Strings Rotosound

Stanley Clarke, School Days [Epic, 1976]
Return to Forever, Romantic Warrior, [Sony, 1976]
Stanley Clarke, 1,2, To the Bass [Sony, 2003]

5. Bootsy Collins

(Image credit: Jeff Hahne/Getty Images)

B-B-B-Bootsy! Bootsy Collins first turned the bass world on its ear during his brief tenure with James Brown, but it was Bootzilla’s Mu-Tron-infused work with George Clinton and Parliament that had the most profound effect on the future sound of funk.

As Bootsy told BP in November 2010, the challenge of finding the right tone was itself a catalyst for creativity.

“The old Mu-Trons and Big Muff [pedals] were all slightly different, so you had to work with them. To me, that was the fun. It helped push your creativity. Pedals are so preset and consistent now that they all sound the same.

“At F.U. [Bootsy’s online Funk University], we’re trying to get away from the domestication of sound. I’m not knocking manufacturers, but I want musicians to avoid getting locked in on a particular sound that everybody’s using. Find your own.

“Comedians always say that timing is the key—you have to be on point. It’s the same thing with playing the bass and using pedals. You can’t just step on a pedal and expect people to react. It’s about making the pedals say something. That’s really a gig in itself, but I enjoy it. I’m sitting in front of some pedals I’m recording with right now.”

Basses Fender Precision Bass, Larry Pletz Space Bass
Rig Alembic F2B preamp, Crown Micro 5000 and Micro 3600 power amps, Electro- Voice 4x18, 4x15, and 8x10 cabinets
Effects Mu-Tron III Envelope Follower, Electro-Harmonix Big Muff, Morley Power Wah Fuzz

James Brown, Sex Machine [Polydor, 1970]
Parliament, Mothership Connection [1976]
Bootsy’s Rubber Band, Stretchin’ Out In Bootsy’s Rubber Band [Warner Bros., 1976]

6. John Entwistle

(Image credit: Tom Hill/WireImage)

How ahead of the curve was the Who’s John Entwistle, tone-wise? The Ox, who stands as rock’s first bass virtuoso and a cornerstone pioneer on the instrument, couldn’t get the sound he was hearing in his head until the band was well into its second decade and gear (and engineers) began to catch up to his ideal.

By then, Entwistle had taken the first bass solo on a major rock single (1965’s “My Generation”), developed roundwound strings with Rotosound, and introduced the concept of bi-amping. Finally, his revolutionary technique and tone concepts were heard in their full glory, thanks to a favorable mix on 1978’s Who Are You.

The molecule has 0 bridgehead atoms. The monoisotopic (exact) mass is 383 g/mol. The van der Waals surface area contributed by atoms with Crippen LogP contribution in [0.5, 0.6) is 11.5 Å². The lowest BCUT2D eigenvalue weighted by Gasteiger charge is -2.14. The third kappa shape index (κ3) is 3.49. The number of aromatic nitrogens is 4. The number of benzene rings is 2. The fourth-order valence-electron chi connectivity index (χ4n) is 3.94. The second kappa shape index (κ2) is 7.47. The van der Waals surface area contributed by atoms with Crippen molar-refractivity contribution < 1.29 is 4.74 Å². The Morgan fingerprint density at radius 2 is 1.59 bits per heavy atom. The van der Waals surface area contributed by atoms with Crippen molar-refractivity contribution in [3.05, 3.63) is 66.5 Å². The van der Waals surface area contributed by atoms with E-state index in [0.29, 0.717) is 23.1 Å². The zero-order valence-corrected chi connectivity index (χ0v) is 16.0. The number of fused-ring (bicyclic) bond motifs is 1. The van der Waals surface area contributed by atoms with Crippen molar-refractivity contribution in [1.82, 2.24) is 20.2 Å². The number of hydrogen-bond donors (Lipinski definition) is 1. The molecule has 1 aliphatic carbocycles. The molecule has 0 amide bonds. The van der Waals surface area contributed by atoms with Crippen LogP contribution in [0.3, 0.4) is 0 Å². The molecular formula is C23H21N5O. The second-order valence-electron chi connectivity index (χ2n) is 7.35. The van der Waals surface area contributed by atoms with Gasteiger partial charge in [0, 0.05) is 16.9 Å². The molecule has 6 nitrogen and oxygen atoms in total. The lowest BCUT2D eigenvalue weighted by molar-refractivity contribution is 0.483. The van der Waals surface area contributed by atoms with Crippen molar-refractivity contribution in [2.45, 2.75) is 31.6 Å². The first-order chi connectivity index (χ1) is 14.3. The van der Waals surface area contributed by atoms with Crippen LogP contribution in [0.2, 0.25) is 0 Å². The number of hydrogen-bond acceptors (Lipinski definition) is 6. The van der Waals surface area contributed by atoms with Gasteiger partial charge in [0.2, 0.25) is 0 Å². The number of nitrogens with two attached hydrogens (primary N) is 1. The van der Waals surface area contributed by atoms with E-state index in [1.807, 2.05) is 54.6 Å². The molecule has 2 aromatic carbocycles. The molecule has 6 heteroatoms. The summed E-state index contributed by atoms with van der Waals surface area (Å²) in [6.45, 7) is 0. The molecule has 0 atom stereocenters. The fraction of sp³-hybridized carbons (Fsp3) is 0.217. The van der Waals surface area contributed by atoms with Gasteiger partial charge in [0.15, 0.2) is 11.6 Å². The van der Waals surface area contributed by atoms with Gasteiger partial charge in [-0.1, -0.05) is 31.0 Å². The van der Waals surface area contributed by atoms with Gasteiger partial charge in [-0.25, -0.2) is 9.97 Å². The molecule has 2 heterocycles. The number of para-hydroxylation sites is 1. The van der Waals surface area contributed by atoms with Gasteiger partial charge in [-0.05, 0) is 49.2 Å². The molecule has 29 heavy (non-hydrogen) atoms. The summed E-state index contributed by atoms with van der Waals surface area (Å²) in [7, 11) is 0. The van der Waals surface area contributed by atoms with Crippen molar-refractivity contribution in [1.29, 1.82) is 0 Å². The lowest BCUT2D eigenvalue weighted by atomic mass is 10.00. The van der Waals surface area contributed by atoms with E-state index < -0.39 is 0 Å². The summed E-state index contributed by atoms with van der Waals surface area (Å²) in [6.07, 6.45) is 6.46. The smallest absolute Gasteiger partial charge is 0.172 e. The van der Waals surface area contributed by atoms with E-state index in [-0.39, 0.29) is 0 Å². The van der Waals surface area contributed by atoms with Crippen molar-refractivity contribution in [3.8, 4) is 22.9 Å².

These included fingerstyle and pick playing, chord strums, stringpops and smacks, harmonics, “crab-claws” (octave grabs with thumb and index finger), and his tapping predecessor, “typewriting technique,” in which he struck the strings at the base of the neck with his four right-hand fingertips—all delivered with shimmering highs, crackling mids, and thunderous pianostring- like lows.

Chris Squire, Geddy Lee, and Billy Sheehan are among countless thumpers deeply influenced by the Ox’s sonic strides.

In BP’s September 2002 cover retrospective, the late Entwistle was recalled telling Guitar Player in 1989, “I’ve never considered myself to be a proper bass player. I’ve always been a bass guitarist, emulating guitar players. I played along with records by Eddie Cochran, Gene Vincent, the Ventures, the Shadows, and especially Duane Eddy. His guitar had the sound I wanted my bass to have.”

Basses Gibson “Fenderbird” (Thunderbird with a P-Bass neck), Alembic Explorer, Warwick Buzzard, Status Buzzard
Rigs Marshall, Vox, Sunn, bi-amped rigs by Ashdown and Trace-Elliot
Strings Rotosound; Maxima Gold

The Who, Live At Leeds [MCA, 1970]
The Who, Who Are You [MCA, 1978]
John Entwistle, Whistle Rhymes [Sundazed, 1972]

7. Matthew Garrison

(Image credit: Jack Vartoogian/Getty Images)

When you consider how much innovation and assimilation has occurred on the electric bass since it was accepted in jazz in the ’70s, via names like Jaco, Stanley, Marcus, Patitucci, and Wooten, it’s hard to believe a new voice with his own loyal legion could emerge so soon.

Enter Matt Garrison with his exploding collision of unrelated lydian major chords, memorable melodies, and world rhythms, centered around his 5-string (restrung with a high C), and delivered via ear-grabbing close-voiced chords and four-finger flurries.

The ensuing wave of high C 5-stringers plucking fingerstyle, with thumb, index middle, and ring finger can now be heard globally. The kicker? With Matt’s current MIDI/computer/ surround-sound explorations he’s likely the future of tone, as well.

In his February 2001 BP feature, Garrison revealed another tone secret; how he gets his Indian sitar sound. “I fret the target note and the next highest note with my left-hand index and middle fingers, and I position my right index finger above another note in the scale higher up the fingerboard. Then I tap that high note and pull off to the target note from the fret above in one quick motion.”

Bass Fodera Matthew Garrison Imperial 5-string (33"-scale)
Rig Epifani heads and cabinets
Strings Fodera Matthew Garrison Nickel Roundwounds

Matthew Garrison, Matthew Garrison [GJP, 2001]
Matthew Garrison, Shapeshifter [GJP, 2004]
Herbie Hancock, Future to Future: Live (DVD) [Sony, 2002]

8. Larry Graham

(Image credit: Mike Prior/Getty Images)

“I’m gonna add some bottom so that the dancer’s just won’t hide,” sang Graham on the title track to Sly & the Family Stone’s album Dance to the Music [1968].

Take that, Graham’s fuzzed-out breakdown on the Family Stone’s “I Want To Take You Higher,” and the “thumpin’ and pluckin’” Larry laid down on Graham Central Stations’s “Hair,” and you can bet bassists were coming out of the woodwork to take notice of Graham’s revolutionary approach to the bass.

“I started thumpin’ and pluckin’ from the first time I played bass,” Graham revealed to BP in May 2007. I would thump the strings with my thumb to make up for the bass drum, and pluck the strings with my fingers to make up for the backbeat snare drum.

“It made sense to me because I had been a drummer in the school band. I wasn’t interested in learning the so-called “correct” overhand style of playing bass, because in my head I was going back o guitar, anyway. Then I realized, Hey—this is pretty cool.” You don’t say, Mr. Graham...